While Bo Carter is no stranger to her Leeds, UK, eco-conscious fashion followers, you might be meeting her for the first time. Better yet, now you can shop for her designs online!
Follow this bite-size Q&A to find Bo’s wardrobe must-haves, how to shop smartly, plus how and why she became an award-winning designer…
I’m so please to see your fun fashion now launched online and, most importantly, easily deliverable to my South African home! So let’s get right into talking clothes! We women might find great enjoyment in our fashion choices, yet so many of us don’t dare look into seeing if our garments are made with the kindness we ourselves portray. You have a solution for us, tell us more…
Q. It’s super that all your designer ranges are made of animal-free fibres. Yet, tell us about the human, ‘handmade’ element of production to those ranges? A. We have about 5 different designers at the moment but constantly adding new arrivals. All the clothes are produced in small runs, mostly by designers themselves to make sure that the finishes touches are perfect and the individuality is put to every single garment.
Q. Are your clients specifically sorting you out for your ethical use of materials and labour practises or simply buying on unique design choices? A. There is a mixture of both, however every person who buy for uniqueness will soon find out about our ethics as this is something we are very proud of.
Q. Which wardrobe basics within your ranges would you look to as the classics, those we shouldn’t be without? A. I am a huge lover of vests, t-shirts and leggings and some cool jackets. We starting to work with some truly amazing artists and designing fully ethical t-shirts, they will be hitting our website shortly. Those to me are the pieces which I cant live without and you can do so much with them.
Q. How would you suggest someone, who has recently become aware of the inherent animal cruelty in fashion, rework their wardrobe? A. This is dependent on individuality. I know some people love shopping in second hand shops and charity shops which is good as I am all up for recycling. As a designer I would never promote fur or any other animal driven garment. I myself wouldn’t wear that either, however if your budget is limited and you got in wardrobe jumpers with some percentage of wool, putting them in bin would be a pointless exercise in my opinion, just make sure that moving forward you won’t support/buy any products which harm animals. In my opinion that is far more important.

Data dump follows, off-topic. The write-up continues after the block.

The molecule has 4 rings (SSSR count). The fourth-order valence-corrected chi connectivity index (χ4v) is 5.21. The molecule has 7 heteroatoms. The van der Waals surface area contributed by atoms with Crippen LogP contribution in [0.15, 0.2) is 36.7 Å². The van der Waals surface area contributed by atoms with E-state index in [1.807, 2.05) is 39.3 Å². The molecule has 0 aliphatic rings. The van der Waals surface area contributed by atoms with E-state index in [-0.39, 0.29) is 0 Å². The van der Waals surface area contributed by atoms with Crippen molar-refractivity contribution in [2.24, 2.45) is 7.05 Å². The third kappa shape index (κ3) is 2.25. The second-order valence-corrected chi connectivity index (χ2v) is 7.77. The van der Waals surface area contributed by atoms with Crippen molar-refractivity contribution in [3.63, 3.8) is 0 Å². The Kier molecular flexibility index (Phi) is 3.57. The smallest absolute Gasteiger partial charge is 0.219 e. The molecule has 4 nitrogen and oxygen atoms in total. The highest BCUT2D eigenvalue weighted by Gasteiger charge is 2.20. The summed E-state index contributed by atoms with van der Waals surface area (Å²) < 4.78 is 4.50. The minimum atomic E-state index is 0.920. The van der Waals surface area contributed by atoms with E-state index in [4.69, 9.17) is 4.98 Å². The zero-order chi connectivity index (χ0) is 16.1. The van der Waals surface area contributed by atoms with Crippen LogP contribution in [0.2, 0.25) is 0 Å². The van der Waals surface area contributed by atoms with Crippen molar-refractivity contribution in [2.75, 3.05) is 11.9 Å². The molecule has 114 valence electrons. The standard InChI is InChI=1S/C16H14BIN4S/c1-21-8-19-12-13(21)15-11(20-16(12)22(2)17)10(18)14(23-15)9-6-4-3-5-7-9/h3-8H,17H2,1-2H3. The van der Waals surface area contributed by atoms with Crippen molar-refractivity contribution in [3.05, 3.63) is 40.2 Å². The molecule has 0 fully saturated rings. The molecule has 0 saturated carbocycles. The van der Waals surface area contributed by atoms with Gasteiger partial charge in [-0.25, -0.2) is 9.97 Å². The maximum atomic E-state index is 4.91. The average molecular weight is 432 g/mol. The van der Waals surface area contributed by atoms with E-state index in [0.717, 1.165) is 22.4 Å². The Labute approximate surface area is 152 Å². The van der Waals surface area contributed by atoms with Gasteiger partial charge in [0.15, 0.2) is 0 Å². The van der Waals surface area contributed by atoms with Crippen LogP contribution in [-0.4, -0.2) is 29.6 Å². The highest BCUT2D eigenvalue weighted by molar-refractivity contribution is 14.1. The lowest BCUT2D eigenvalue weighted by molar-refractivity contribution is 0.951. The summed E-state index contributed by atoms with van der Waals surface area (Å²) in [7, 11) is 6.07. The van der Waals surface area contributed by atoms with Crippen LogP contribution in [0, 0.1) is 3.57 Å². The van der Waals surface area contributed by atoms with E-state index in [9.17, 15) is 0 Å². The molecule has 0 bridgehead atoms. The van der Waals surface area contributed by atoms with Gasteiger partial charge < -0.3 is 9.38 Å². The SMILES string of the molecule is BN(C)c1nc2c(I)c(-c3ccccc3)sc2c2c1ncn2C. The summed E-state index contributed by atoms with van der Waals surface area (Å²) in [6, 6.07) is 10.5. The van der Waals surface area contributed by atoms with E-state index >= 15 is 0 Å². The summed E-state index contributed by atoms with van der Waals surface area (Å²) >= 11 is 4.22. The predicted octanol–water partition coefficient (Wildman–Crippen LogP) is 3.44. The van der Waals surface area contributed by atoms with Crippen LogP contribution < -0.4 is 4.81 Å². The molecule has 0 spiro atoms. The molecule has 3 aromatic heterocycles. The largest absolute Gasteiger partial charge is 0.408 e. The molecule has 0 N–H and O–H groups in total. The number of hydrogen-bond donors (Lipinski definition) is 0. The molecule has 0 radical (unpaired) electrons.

Q. As a designer what innovation in materials would you like most to see in the next 5 years? In other words, what man-made fabric will benefit our environment, the lives of our fellow man and animals the most? A. You know I would be over the moon if fur and leather got band. There is just no need or point. It does drives me mad. Black bear hats for Queens guards, it’s my non-stop fight. I encourage everyone to sign the PETA petition to band this hideous tradition. We can produce amazing, much, much better, funkier, cooler and nicer man made fur, why we still killing bears for Guards hats?
Q. I’ve certainly not yet seen main street retailers taking advantage of an emerging trend (cruelty-free fashion) to its potential. Why aren’t retail giants like Marks & Spenser, Selfridges and Primark overtly promoting a grouping of animal friendly lines? A. I think it is changing a bit, I admit its slow, too slow. Those are big companies, where profit is the key and those companies do answer to customer demands and needs. I think is down to people to become more aware and more educated and more responsible for their choices. So many of my friends and clientele are still weary of man-made materials. The perception out there still seems to equate man-made with less ‘natural’, more toxic. How are conscious designers overcoming these biased perceptions? I cant speak for others here, but to me, man made fabric is the only choice. This never was debatable when I started ‘fashion’, there is no option this is what I do and what I stand for.
Q. As animal-friendly customers, aside from buying man-made fabrics, what else can we do easily to bring about more awareness within the fashion industry? A. Social Media play huge role here I think. Having some great celebrities wearing and sending the message out there about man made fabric is what we need more of!
Kudo’s to Bo Carter who was awarded the ‘Most Talented New Designer’ for 2013 by PETA.
“Up-and-coming designer Bo Carter is part of a bright new wave of fashion talent who are shunning animal skins in their work. Bo always puts her principles first, so instead of bowing to industry pressure to use leather and fur, she expresses herself by creatively exploring the qualities of synthetic fabrics. The results are simply stunning: beautiful, original (and completely vegan) clothes.” People for the Ethical Treatment of Animals.